The South African Health Products Regulatory Authority (SAHPRA) this week announced that doctors will be able to apply for access to the experimental COVID-19 treatment ivermectin in terms of section 21 of the Medicines Act. section 21 is a mechanism that allows for access to medicines that SAHPRA has not yet approved.
In allowing section 21 applications as part of a controlled compassionate access programme, SAHPRA has essentially shifted the responsibility for deciding whether the anti-parasitic ivermectin is safe and effective enough to be used in the treatment of COVID-19 to doctors. This places an enormous responsibility on doctors, since doctors who do decide to prescribe the drug will be responsible for any potential side effects.
How it will work
The SAHPRA guidelines for the use of ivermectin, a schedule 3 drug, require that medical practitioners apply for approval to prescribe for every patient they wish to treat. While SAHPRA aims to respond to applications within 24 hours, it remains to be seen whether they can meet this target, especially if large numbers of applications are received. It also remains to be seen which specific companies will be allowed to supply the drug.
The guidelines released this week were thin on details, but the prescribing doctor will have to provide evidence of the drug's registration and use in other countries and motivate for it as a treatment for their patients. They will need to provide package inserts and information on risks. They will also need to get patient consent. While these steps are required for any section 21 or unregistered drug application, such as cannabis or cannabinoids, many medicines used off label usually have more robust efficacy and safety profiles in place to draw on.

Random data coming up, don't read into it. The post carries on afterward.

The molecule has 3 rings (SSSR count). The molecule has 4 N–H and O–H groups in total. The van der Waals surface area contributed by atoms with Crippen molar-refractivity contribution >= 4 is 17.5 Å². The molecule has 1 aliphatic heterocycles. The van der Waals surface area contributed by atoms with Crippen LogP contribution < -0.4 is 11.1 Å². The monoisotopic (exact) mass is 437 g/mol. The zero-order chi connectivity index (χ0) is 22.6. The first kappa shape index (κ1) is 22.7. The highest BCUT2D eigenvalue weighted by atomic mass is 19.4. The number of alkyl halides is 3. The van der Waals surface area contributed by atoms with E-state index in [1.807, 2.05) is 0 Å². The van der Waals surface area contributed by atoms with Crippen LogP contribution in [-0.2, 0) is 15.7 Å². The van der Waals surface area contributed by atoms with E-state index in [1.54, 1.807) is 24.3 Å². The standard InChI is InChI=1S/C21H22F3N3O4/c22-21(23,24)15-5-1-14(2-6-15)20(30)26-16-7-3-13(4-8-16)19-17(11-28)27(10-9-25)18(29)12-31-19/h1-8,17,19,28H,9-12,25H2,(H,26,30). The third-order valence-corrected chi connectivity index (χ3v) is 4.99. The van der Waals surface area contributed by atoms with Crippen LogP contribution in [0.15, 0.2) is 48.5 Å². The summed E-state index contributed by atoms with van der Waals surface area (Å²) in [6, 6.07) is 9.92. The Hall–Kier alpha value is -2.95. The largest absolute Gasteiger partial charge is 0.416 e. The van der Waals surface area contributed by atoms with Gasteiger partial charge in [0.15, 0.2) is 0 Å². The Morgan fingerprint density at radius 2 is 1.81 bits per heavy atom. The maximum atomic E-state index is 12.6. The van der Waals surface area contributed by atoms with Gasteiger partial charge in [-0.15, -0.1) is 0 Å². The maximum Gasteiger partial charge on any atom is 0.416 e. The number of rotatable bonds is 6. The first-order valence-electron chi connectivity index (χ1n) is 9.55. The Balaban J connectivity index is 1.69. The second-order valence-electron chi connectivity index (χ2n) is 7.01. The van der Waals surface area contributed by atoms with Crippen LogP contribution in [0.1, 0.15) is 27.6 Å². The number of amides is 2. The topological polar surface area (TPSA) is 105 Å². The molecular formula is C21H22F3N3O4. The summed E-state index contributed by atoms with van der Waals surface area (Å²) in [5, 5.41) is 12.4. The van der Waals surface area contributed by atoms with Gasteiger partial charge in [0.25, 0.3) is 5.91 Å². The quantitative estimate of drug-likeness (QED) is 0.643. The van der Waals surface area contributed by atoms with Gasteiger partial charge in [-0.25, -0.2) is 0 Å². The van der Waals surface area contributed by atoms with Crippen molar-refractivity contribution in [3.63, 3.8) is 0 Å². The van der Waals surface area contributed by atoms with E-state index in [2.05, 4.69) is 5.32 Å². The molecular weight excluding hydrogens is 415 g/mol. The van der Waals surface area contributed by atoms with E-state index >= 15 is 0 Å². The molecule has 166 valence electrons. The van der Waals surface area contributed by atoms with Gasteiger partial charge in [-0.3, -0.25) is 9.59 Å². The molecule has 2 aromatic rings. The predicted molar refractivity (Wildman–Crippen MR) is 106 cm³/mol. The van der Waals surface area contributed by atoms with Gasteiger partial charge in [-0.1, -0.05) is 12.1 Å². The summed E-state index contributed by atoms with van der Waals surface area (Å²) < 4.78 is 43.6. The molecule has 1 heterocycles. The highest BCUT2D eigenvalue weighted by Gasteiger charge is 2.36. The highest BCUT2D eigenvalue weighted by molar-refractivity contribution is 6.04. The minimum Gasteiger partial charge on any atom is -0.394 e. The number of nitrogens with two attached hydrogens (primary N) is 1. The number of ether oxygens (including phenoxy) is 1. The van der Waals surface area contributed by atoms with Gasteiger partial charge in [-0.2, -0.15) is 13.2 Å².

The guidelines do not stipulate the dosages of ivermectin to be prescribed, as there is not enough data to support one dose over another. It also does not contain any warnings of what dosages might be considered toxic. This means that doctors will decide the dosage and for how long the treatment is required with no guidance from SAHPRA. While SAHPRA wants doctors to report on side effects, they also did not provide any guidance on what doctors should be on the lookout for.
Some early stage studies (mostly not published in reputable journals) have suggested ivermectin is safe at a low dose, but there is also some evidence suggesting that higher doses are required for efficacy. How high is high enough to kill the virus and when does it become toxic to humans? This has not been answered conclusively and doctors who prescribes the drug will to some extent be working in the dark. Presumably it will come down to a doctor's clinical experience, particularly with the treatment of infectious diseases.
Ethical doctors who do decide to prescribe ivermectin will probably stick to low doses taken only a few times and will carefully have to monitor patients for any potential side effects. Such doctors will need to have independently studied the available evidence of the use of ivermectin in COVID-19 and be satisfied that the evidence supports their decision to prescribe it. They will after all be going against the advice of most leading regulators and health bodies that advise that ivermectin should not be used to treat of COVID-19, except in clinical trials.
It is obviously a decision doctors should take professional responsibility for, but whether doctors can be held liable if anyone suffers ivermectin-related complications is not clear. Although unlikely, given public interest in ivermectin, in the worst-case scenario a doctor could be called before the Health Professionals' Council of South Africa.
On the positive side the compassionate access programme could help flag safety concerns with ivermectin, if doctors report side effects as they are required to, and if SAHPRA has the capacity to pull together and analyse all the safety reports - which may end up being very many.